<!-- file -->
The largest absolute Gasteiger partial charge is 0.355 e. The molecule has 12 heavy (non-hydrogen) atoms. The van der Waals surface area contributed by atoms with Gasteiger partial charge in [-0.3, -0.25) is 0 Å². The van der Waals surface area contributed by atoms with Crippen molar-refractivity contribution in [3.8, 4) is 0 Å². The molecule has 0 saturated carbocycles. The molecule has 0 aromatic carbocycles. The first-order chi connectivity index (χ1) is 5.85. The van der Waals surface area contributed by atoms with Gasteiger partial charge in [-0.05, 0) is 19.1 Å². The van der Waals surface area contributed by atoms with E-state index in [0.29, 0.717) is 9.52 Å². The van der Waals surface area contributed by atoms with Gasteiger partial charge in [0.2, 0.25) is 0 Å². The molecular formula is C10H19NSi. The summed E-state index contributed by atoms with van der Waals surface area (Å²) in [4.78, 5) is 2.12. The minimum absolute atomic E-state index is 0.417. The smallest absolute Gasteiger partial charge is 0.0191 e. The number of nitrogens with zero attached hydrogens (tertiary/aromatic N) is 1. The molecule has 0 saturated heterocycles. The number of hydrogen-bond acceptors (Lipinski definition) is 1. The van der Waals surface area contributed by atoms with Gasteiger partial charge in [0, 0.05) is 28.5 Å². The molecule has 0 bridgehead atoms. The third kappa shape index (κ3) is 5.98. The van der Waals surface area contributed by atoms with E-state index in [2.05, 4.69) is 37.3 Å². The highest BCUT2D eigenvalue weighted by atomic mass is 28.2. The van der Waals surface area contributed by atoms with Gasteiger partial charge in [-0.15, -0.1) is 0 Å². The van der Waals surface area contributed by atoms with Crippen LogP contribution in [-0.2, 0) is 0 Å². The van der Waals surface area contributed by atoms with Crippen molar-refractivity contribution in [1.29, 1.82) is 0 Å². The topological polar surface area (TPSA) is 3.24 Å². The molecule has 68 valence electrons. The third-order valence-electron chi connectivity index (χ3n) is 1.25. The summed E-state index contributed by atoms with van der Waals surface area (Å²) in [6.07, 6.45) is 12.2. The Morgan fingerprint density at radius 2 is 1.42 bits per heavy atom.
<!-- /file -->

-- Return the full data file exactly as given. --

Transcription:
The largest absolute Gasteiger partial charge is 0.355 e. The molecule has 12 heavy (non-hydrogen) atoms. The van der Waals surface area contributed by atoms with Gasteiger partial charge in [-0.3, -0.25) is 0 Å². The van der Waals surface area contributed by atoms with Crippen molar-refractivity contribution in [3.8, 4) is 0 Å². The molecule has 0 saturated carbocycles. The molecule has 0 aromatic carbocycles. The first-order chi connectivity index (χ1) is 5.85. The van der Waals surface area contributed by atoms with Gasteiger partial charge in [-0.05, 0) is 19.1 Å². The van der Waals surface area contributed by atoms with E-state index in [0.29, 0.717) is 9.52 Å². The van der Waals surface area contributed by atoms with Gasteiger partial charge in [0.2, 0.25) is 0 Å². The molecular formula is C10H19NSi. The summed E-state index contributed by atoms with van der Waals surface area (Å²) in [4.78, 5) is 2.12. The minimum absolute atomic E-state index is 0.417. The smallest absolute Gasteiger partial charge is 0.0191 e. The number of nitrogens with zero attached hydrogens (tertiary/aromatic N) is 1. The molecule has 0 saturated heterocycles. The number of hydrogen-bond acceptors (Lipinski definition) is 1. The van der Waals surface area contributed by atoms with Gasteiger partial charge in [0, 0.05) is 28.5 Å². The molecule has 0 bridgehead atoms. The third kappa shape index (κ3) is 5.98. The van der Waals surface area contributed by atoms with E-state index in [2.05, 4.69) is 37.3 Å². The highest BCUT2D eigenvalue weighted by atomic mass is 28.2. The van der Waals surface area contributed by atoms with Gasteiger partial charge in [-0.15, -0.1) is 0 Å². The van der Waals surface area contributed by atoms with Crippen LogP contribution in [-0.2, 0) is 0 Å². The van der Waals surface area contributed by atoms with Crippen molar-refractivity contribution in [1.29, 1.82) is 0 Å². The topological polar surface area (TPSA) is 3.24 Å². The molecule has 68 valence electrons. The third-order valence-electron chi connectivity index (χ3n) is 1.25. The summed E-state index contributed by atoms with van der Waals surface area (Å²) in [6.07, 6.45) is 12.2. The Morgan fingerprint density at radius 2 is 1.42 bits per heavy atom.